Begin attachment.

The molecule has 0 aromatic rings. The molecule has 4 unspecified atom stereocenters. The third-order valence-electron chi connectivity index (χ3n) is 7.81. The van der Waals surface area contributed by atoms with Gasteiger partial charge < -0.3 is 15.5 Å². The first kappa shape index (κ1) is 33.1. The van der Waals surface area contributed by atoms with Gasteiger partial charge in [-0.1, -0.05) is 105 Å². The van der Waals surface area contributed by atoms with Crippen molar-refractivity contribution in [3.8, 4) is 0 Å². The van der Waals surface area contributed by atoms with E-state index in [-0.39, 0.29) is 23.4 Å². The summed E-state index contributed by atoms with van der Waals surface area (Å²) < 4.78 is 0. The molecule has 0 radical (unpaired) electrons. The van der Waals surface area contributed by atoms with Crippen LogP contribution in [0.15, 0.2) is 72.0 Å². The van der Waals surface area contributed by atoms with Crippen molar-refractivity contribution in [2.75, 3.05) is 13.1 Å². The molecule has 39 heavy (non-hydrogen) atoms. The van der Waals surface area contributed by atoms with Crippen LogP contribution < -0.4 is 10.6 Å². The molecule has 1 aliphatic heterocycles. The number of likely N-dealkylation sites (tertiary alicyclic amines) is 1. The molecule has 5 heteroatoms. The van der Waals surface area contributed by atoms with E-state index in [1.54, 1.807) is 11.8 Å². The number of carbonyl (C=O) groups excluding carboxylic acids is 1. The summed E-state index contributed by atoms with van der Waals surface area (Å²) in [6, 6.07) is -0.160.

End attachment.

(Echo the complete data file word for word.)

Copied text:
The molecule has 0 aromatic rings. The molecule has 4 unspecified atom stereocenters. The third-order valence-electron chi connectivity index (χ3n) is 7.81. The van der Waals surface area contributed by atoms with Gasteiger partial charge < -0.3 is 15.5 Å². The first kappa shape index (κ1) is 33.1. The van der Waals surface area contributed by atoms with Gasteiger partial charge in [-0.1, -0.05) is 105 Å². The van der Waals surface area contributed by atoms with Crippen molar-refractivity contribution in [3.8, 4) is 0 Å². The van der Waals surface area contributed by atoms with E-state index in [-0.39, 0.29) is 23.4 Å². The summed E-state index contributed by atoms with van der Waals surface area (Å²) < 4.78 is 0. The molecule has 0 radical (unpaired) electrons. The van der Waals surface area contributed by atoms with Crippen LogP contribution in [0.15, 0.2) is 72.0 Å². The van der Waals surface area contributed by atoms with Crippen molar-refractivity contribution in [2.75, 3.05) is 13.1 Å². The molecule has 39 heavy (non-hydrogen) atoms. The van der Waals surface area contributed by atoms with Crippen LogP contribution < -0.4 is 10.6 Å². The molecule has 1 aliphatic heterocycles. The number of likely N-dealkylation sites (tertiary alicyclic amines) is 1. The molecule has 5 heteroatoms. The van der Waals surface area contributed by atoms with E-state index in [1.54, 1.807) is 11.8 Å². The number of carbonyl (C=O) groups excluding carboxylic acids is 1. The summed E-state index contributed by atoms with van der Waals surface area (Å²) in [6, 6.07) is -0.160.